With $1.2M In Funding, TapCommerce Aims To Bring Ad Retargeting To Smartphones

Retargeting, everyone’s favorite web advertising technology, is coming to smartphones thanks to a startup called TapCommerce. The company isn’t exactly launching today, but it has been relatively quiet, and now it’s announcing some initial advertisers, as well as disclosing a $1.2 million round that it raised last year.

Retargeting allows businesses to target their ads based on a user’s past activity. At its best, that means the ads are smarter, with a better sense of what you’re looking for and where you are in the purchase process. (At its worst, it can be creepy and annoying.) It has become a staple of web advertising, particularly for e-commerce companies, but it doesn’t work on Apple’s mobile devices because they don’t support third-party cookies.

To solve that problem, CEO and co-founder Brian Long (previously vice president of mobile at ad company Pontiflex) told me via email that he recruited a smart team including a Ph.D. from Caltech and an algorithmic options trader. He added, “There is a bit of secret sauce, but we use very large amounts of data coupled with sophisticated statistical analysis to produce extremely accurate results for retargeting.”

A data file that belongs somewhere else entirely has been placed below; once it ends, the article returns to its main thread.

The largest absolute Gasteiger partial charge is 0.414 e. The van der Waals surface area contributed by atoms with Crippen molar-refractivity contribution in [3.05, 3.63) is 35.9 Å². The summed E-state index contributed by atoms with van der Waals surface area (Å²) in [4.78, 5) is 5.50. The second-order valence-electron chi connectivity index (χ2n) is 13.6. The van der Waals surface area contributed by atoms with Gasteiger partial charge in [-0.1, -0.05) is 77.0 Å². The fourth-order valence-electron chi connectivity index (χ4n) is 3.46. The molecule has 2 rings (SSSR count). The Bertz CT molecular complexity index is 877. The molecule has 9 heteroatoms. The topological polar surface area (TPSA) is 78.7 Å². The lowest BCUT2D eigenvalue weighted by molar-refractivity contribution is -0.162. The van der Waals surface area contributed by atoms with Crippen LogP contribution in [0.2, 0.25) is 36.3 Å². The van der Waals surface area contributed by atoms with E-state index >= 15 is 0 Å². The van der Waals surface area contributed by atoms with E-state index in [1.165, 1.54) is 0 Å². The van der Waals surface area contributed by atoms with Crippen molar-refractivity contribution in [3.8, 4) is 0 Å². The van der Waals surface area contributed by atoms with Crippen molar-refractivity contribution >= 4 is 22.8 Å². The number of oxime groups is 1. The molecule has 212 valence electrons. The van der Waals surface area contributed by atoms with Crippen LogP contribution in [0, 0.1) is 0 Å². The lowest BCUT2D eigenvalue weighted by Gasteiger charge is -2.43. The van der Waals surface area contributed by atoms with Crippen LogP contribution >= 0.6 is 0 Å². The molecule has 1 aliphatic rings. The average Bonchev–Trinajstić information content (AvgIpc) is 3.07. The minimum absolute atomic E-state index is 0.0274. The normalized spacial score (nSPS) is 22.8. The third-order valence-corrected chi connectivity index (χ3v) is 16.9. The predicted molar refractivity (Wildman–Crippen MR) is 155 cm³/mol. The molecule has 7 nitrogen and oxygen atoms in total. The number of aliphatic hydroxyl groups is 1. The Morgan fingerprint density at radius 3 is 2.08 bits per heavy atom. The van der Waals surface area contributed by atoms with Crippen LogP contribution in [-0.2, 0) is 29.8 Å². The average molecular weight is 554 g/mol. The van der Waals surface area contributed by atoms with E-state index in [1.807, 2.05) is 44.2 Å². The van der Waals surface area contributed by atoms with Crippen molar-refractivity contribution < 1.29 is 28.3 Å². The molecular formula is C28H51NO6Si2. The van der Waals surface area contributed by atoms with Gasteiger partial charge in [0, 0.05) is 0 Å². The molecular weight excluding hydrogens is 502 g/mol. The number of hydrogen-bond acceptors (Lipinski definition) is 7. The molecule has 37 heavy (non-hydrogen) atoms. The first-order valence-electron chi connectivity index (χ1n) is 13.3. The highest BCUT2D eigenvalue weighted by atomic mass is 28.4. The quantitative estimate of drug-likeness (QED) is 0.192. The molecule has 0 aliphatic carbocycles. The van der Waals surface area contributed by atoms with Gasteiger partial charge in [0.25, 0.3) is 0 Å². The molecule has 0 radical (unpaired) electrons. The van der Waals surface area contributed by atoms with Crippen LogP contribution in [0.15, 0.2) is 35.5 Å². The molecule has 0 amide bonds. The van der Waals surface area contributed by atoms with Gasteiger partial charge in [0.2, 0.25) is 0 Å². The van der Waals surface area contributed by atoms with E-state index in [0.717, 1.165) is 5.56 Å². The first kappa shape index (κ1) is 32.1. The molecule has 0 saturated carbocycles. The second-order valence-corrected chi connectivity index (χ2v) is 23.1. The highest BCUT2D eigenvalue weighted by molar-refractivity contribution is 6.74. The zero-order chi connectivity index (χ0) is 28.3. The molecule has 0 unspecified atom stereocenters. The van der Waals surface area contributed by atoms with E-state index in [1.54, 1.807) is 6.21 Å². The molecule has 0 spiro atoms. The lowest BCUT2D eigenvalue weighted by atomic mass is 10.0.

Long said there has been another big challenge to mobile retargeting — “mobile inventory was siloed into a few major mobile ad networks.” Now, however, TapCommerce can work through the real-time mobile exchanges “to reach a very large audience and retarget efficiently.”

In addition to its retargeting technology, the company says it has developed dynamic ad units and audience segmentation tools.


As with desktop retargeting, the obvious advertisers are e-commerce retailers, since they can use the technology to convince visitors to buy a product that they were already considering. The startup’s advertisers include JackThreads, BustedTees, and 1-800-FLOWERS.com.

As for the funding, it comes from RRE Ventures, ENIAC Ventures, NextView Ventures, and Metamorphic Ventures. Each of the firms invested a similar amount of money, but Long said he considers ENIAC to be the lead since it invested first.